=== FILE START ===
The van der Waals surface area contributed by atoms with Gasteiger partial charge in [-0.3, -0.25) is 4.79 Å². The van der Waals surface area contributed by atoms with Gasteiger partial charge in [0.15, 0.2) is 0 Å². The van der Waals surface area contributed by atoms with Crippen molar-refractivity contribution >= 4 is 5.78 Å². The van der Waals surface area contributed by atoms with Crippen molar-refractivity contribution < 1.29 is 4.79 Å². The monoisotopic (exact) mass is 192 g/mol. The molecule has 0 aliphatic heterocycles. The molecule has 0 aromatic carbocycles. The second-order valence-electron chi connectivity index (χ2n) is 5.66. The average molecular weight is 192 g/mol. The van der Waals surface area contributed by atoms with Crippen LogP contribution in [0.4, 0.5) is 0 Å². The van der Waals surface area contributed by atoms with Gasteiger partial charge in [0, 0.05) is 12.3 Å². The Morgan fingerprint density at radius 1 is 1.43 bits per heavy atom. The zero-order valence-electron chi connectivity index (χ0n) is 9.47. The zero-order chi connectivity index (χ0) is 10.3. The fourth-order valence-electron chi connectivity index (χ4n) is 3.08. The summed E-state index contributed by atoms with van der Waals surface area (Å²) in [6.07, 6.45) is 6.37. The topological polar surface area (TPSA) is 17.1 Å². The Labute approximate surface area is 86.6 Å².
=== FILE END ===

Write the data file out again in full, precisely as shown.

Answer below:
The van der Waals surface area contributed by atoms with Gasteiger partial charge in [-0.3, -0.25) is 4.79 Å². The van der Waals surface area contributed by atoms with Gasteiger partial charge in [0.15, 0.2) is 0 Å². The van der Waals surface area contributed by atoms with Crippen molar-refractivity contribution >= 4 is 5.78 Å². The van der Waals surface area contributed by atoms with Crippen molar-refractivity contribution < 1.29 is 4.79 Å². The monoisotopic (exact) mass is 192 g/mol. The molecule has 0 aliphatic heterocycles. The molecule has 0 aromatic carbocycles. The second-order valence-electron chi connectivity index (χ2n) is 5.66. The average molecular weight is 192 g/mol. The van der Waals surface area contributed by atoms with Crippen LogP contribution in [0.4, 0.5) is 0 Å². The van der Waals surface area contributed by atoms with Gasteiger partial charge in [0, 0.05) is 12.3 Å². The Morgan fingerprint density at radius 1 is 1.43 bits per heavy atom. The zero-order valence-electron chi connectivity index (χ0n) is 9.47. The zero-order chi connectivity index (χ0) is 10.3. The fourth-order valence-electron chi connectivity index (χ4n) is 3.08. The summed E-state index contributed by atoms with van der Waals surface area (Å²) in [6.07, 6.45) is 6.37. The topological polar surface area (TPSA) is 17.1 Å². The Labute approximate surface area is 86.6 Å².